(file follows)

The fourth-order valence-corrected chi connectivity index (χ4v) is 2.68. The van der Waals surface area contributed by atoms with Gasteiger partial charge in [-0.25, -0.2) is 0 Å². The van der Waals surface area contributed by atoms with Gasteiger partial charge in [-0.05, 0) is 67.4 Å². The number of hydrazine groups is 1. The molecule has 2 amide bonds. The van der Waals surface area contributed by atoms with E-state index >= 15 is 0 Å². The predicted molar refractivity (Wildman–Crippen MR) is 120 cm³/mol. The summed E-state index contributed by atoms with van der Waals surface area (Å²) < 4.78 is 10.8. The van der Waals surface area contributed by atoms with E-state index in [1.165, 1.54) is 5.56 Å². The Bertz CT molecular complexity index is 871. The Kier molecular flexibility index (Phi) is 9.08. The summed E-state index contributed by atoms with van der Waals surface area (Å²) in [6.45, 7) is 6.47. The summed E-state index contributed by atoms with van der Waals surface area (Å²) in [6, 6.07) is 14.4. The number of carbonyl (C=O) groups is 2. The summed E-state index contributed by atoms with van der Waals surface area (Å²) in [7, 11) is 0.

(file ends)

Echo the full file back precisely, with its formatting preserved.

The fourth-order valence-corrected chi connectivity index (χ4v) is 2.68. The van der Waals surface area contributed by atoms with Gasteiger partial charge in [-0.25, -0.2) is 0 Å². The van der Waals surface area contributed by atoms with Gasteiger partial charge in [-0.05, 0) is 67.4 Å². The number of hydrazine groups is 1. The molecule has 2 amide bonds. The van der Waals surface area contributed by atoms with E-state index >= 15 is 0 Å². The predicted molar refractivity (Wildman–Crippen MR) is 120 cm³/mol. The summed E-state index contributed by atoms with van der Waals surface area (Å²) < 4.78 is 10.8. The van der Waals surface area contributed by atoms with E-state index in [1.165, 1.54) is 5.56 Å². The Bertz CT molecular complexity index is 871. The Kier molecular flexibility index (Phi) is 9.08. The summed E-state index contributed by atoms with van der Waals surface area (Å²) in [6.45, 7) is 6.47. The summed E-state index contributed by atoms with van der Waals surface area (Å²) in [6, 6.07) is 14.4. The number of carbonyl (C=O) groups is 2. The summed E-state index contributed by atoms with van der Waals surface area (Å²) in [7, 11) is 0.